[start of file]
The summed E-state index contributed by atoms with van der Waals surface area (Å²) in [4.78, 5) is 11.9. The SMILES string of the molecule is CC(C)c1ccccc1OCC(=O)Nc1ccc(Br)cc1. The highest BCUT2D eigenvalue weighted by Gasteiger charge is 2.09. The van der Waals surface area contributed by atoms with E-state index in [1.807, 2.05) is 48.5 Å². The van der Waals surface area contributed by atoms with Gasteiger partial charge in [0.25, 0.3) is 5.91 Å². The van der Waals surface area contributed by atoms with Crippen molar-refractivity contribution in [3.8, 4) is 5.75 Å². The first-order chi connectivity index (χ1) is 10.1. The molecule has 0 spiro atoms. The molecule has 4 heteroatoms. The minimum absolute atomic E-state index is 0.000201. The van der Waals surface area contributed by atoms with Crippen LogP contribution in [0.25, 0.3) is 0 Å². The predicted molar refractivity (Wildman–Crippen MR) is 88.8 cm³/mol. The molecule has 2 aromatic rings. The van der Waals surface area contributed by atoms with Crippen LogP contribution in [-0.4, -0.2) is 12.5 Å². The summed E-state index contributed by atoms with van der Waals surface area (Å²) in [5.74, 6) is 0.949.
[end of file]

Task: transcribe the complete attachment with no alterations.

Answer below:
The summed E-state index contributed by atoms with van der Waals surface area (Å²) in [4.78, 5) is 11.9. The SMILES string of the molecule is CC(C)c1ccccc1OCC(=O)Nc1ccc(Br)cc1. The highest BCUT2D eigenvalue weighted by Gasteiger charge is 2.09. The van der Waals surface area contributed by atoms with E-state index in [1.807, 2.05) is 48.5 Å². The van der Waals surface area contributed by atoms with Gasteiger partial charge in [0.25, 0.3) is 5.91 Å². The van der Waals surface area contributed by atoms with Crippen molar-refractivity contribution in [3.8, 4) is 5.75 Å². The first-order chi connectivity index (χ1) is 10.1. The molecule has 0 spiro atoms. The molecule has 4 heteroatoms. The minimum absolute atomic E-state index is 0.000201. The van der Waals surface area contributed by atoms with Crippen LogP contribution in [0.25, 0.3) is 0 Å². The predicted molar refractivity (Wildman–Crippen MR) is 88.8 cm³/mol. The molecule has 2 aromatic rings. The van der Waals surface area contributed by atoms with Crippen LogP contribution in [-0.4, -0.2) is 12.5 Å². The summed E-state index contributed by atoms with van der Waals surface area (Å²) in [5.74, 6) is 0.949.